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Air pollution from fracking wells linked to low birth weights in newborns


Fracking wells

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(NaturalNews) As if fracking, or unconventional gas drilling (UGD), is not already steeped in environmental and economic controversy, another problem has developed that points to its detrimental consequences. Sadly, it directly impacts people who are helpless and voiceless in the matter; innocent babies born in fracking environments have been shown to have lower birth weights than those not born near such areas.

Experts from the University of Pittsburgh Graduate School of Public Health assessed three southwestern Pennsylvania counties, reviewing more than 15,000 birth records from 2007 through 2010. These dates are significant, as they highlight the potential problems behind UGDs; prior to 2007, just 44 wells were drilled in the studied areas. From 2007 to 2010, the number grew to a whopping 2,864 wells, which begs the question of how the technology may be affecting those living nearby. The study included four groups based on "the number and proximity of wells within a 10-mile radius of the mothers' homes," according to the study's press release.(1)

Study reinforces sensitivity of developing fetuses

The results, which were published in the journal PLOS ONE, found that mothers who were in the top well-to-residence proximity group -- with at least six wells per mile -- were 34 percent more likely to have babies of a lower birth weight than mothers who lived in areas in the bottom 25 percent. The fact that the researchers also took influencing birth weight factors into consideration such as whether the mother smoked or had previous babies strengthens the findings.(1)

"Developing fetuses are particularly sensitive to the effects of environmental pollutants," said Bruce Pitt, Ph.D., chair of the Graduate School of Public Health's Department of Environmental and Occupational Health. He's also the study's co-author. "We know that fine particulate air pollution, exposure to heavy metals and benzene, and maternal stress all are associated with lower birth weight."(1)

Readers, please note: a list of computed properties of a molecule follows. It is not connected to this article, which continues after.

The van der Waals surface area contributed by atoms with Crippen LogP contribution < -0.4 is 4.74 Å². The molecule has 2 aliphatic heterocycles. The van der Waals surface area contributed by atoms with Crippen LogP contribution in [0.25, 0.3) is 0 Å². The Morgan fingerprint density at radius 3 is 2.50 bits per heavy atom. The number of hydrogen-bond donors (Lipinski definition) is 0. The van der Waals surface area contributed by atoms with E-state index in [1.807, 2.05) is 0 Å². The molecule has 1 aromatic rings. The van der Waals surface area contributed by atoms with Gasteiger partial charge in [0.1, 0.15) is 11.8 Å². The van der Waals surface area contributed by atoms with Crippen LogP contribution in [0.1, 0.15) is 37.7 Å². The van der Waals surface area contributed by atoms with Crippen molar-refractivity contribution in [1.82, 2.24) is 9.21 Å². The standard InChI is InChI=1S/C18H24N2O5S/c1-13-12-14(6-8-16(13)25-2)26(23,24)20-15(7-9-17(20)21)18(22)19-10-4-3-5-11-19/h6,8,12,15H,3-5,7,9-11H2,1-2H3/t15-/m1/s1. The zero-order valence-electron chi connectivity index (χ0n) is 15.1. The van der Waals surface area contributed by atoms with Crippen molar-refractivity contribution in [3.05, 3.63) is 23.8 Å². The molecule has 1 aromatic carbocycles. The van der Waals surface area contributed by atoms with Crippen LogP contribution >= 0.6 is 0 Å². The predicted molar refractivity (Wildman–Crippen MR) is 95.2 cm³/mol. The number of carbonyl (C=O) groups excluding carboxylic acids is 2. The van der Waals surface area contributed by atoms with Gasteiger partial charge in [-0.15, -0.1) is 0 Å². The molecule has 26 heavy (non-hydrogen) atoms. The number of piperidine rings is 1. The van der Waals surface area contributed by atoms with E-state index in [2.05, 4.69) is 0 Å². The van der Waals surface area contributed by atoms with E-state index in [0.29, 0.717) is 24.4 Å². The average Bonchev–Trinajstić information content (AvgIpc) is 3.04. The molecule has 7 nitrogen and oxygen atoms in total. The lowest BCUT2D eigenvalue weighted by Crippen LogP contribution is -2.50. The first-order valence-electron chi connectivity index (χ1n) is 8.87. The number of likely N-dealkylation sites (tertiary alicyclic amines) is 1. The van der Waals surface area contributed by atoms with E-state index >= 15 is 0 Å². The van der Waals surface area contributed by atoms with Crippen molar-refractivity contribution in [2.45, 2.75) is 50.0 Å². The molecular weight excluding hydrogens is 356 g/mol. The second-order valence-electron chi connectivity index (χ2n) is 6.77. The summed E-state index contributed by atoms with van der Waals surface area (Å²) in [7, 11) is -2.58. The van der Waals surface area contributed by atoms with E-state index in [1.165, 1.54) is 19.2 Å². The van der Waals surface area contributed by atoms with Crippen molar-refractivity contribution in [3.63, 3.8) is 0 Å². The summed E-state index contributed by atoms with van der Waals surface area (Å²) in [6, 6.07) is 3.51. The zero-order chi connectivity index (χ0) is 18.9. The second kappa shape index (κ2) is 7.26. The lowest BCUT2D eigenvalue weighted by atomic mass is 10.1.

Indeed, such fracking has been linked to air pollution since the process is known to generate the aforementioned particulates. Furthermore, contaminated liquid runoff as well as increased diesel truck use around fracking areas creates even more environmental pollutants. This study makes the case that no one is immune to its potential health consequences, not even newborns. Once again, as with many intentional environmental disruptions in today's world (GMOs, anyone?) the effects are far-reaching beyond the here-and-now.

Study says fetus sensitivity to hydrofracturing can have "significant lifetime consequences"

The study, titled "Perinatal Outcomes and Unconventional Natural Gas Operations in Southwest Pennsylvania," notes the following:

Unconventional gas drilling (UGD) has enabled extraordinarily rapid growth in the extraction of natural gas. Despite frequently expressed public concern, human health studies have not kept pace. ... [A] small but significant association between proximity to UGD and decreased birth weight was noted after accounting for a large number of contributing factors available from birth certificate data in Southwest Pennsylvania. ... [T]his study is among the first to report a human health effect associated with hydrofracturing. The embryo/fetus is particularly sensitive to the effects of environmental agents, which can have significant lifetime consequences; therefore, further investigation appears warranted.(2)

It's important to note that each site varies in the chemicals it produces (type, density) and could therefore alter certain findings. Furthermore, experts also suggest that, in this instance, more comprehensive medical records could affect the results. Still, the declaration that this finding is significant once again suggests that more people should open their eyes to the hazards that can occur when the planet is unnaturally tampered and toyed with.(1,2)

Low-birth-weight babies are not only more prone to infant mortality but also more likely to develop serious respiratory problems, heart complications and jaundice. Furthermore, they may go on to face hyperactivity disorders and developmental issues later in life.

Sources:

(1) http://www.upmc.com

(2) http://journals.plos.org

(3) http://www.psychiatry.emory.edu[PDF]

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